Hospice is a type of palliative care that provides services to improve the quality of life for the family and child. The word "hospice" literally means "a place of shelter" Hospice settings and home-hospice care provide extensive services to terminally ill children. Care usually involves relieving symptoms and providing psychological and social support for the patient and family. To qualify for hospice care, a patient usually has a life expectancy of less than six months. The decision to pursue hospice care is a decision not to pursue aggressive treatment. In addition, hospice philosophy provides for the spiritual and cultural needs of the child and family. The goal of hospice care is to provide the terminally ill patient peace, comfort, and dignity.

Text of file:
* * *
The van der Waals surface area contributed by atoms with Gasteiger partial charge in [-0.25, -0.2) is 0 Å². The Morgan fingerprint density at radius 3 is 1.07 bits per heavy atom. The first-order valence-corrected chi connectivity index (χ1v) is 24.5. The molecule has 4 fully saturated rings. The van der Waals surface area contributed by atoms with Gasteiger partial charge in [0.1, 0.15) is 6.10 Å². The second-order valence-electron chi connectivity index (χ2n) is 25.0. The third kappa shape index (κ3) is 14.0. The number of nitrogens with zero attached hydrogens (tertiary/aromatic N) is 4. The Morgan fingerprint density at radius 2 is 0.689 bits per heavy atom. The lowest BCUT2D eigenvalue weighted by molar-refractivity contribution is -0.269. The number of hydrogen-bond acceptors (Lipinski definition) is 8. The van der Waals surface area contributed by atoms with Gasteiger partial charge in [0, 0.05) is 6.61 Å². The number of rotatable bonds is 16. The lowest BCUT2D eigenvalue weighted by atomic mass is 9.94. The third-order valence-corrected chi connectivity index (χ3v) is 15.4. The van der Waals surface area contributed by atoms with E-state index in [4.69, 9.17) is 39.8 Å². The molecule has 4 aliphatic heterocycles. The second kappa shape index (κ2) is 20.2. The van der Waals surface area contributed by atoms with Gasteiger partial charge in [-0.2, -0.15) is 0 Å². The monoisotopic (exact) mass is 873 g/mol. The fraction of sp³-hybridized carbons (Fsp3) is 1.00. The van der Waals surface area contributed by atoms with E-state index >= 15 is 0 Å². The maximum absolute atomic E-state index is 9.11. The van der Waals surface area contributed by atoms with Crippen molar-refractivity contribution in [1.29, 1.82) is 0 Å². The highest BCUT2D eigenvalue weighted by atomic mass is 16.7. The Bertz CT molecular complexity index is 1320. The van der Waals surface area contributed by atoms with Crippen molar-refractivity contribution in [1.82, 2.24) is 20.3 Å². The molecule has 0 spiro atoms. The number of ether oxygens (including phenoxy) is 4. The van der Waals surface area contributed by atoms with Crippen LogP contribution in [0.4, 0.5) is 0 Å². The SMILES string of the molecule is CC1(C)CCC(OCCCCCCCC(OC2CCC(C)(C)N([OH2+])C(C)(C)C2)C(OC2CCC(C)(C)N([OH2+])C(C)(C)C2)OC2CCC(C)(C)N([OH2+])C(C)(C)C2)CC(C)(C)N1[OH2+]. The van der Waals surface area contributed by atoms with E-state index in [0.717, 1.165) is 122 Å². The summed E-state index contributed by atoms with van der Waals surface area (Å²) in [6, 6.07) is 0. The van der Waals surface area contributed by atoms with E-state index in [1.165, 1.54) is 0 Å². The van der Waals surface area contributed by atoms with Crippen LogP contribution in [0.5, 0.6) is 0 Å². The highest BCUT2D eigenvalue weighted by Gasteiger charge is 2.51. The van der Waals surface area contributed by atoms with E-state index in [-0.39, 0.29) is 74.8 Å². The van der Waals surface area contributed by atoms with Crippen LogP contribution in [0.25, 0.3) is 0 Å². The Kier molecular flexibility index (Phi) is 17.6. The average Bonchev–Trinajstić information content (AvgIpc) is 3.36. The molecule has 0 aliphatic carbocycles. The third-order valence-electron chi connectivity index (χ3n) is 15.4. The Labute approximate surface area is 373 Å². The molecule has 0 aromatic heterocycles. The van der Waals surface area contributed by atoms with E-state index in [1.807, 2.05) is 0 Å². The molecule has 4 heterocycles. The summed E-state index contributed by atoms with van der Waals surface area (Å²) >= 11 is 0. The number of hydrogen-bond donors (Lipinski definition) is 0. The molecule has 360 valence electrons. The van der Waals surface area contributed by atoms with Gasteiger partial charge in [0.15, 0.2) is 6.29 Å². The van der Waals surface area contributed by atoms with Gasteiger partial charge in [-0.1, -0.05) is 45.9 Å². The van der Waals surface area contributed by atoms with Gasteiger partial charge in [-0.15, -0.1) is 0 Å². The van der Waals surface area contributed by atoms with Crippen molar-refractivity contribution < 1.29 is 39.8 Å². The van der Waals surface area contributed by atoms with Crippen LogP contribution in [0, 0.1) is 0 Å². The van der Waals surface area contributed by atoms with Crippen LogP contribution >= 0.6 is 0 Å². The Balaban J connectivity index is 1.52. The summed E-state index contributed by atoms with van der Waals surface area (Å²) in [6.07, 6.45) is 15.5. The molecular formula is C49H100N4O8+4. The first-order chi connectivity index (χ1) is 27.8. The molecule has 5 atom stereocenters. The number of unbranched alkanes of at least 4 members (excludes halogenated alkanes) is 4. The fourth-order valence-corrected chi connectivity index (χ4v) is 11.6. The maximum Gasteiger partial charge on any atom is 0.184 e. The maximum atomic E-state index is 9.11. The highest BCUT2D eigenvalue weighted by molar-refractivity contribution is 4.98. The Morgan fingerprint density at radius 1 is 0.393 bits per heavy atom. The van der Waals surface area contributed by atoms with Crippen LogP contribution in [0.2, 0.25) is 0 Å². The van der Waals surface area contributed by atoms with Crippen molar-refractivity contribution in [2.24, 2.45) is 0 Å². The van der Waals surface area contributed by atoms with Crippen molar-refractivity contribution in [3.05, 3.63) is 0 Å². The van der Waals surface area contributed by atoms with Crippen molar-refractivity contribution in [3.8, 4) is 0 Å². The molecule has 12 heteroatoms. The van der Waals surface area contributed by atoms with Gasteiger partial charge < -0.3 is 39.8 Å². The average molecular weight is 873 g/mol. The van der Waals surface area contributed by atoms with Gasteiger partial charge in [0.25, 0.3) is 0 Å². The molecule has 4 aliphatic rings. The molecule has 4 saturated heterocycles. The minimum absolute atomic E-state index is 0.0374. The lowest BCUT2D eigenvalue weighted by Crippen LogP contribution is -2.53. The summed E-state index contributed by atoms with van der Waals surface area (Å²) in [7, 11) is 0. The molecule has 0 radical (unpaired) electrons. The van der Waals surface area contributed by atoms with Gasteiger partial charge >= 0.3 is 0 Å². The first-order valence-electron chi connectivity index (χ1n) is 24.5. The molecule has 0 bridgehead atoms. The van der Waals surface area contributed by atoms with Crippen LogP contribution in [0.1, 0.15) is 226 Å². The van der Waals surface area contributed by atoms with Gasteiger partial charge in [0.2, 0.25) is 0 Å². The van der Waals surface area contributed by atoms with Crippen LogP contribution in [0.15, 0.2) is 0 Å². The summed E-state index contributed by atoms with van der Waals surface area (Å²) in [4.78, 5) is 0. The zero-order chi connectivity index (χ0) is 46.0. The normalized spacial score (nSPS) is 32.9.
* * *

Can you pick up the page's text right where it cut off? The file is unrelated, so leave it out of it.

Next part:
Research has shown that hospice care at home helps a family as a whole. In addition to being in the comfort of the home, family members can also take an active role in providing supplemental, supportive care to the patient. Hospice often includes an extensive multi-disciplinary team available for care, including physicians, nurses, social workers, chaplains, home care aids, trained volunteers, pharmacists, and bereavement counselors.
Although most patients receive hospice care at home, hospice care can also take place in other settings, including:
Hospice services are similar to home health care services, but may also include: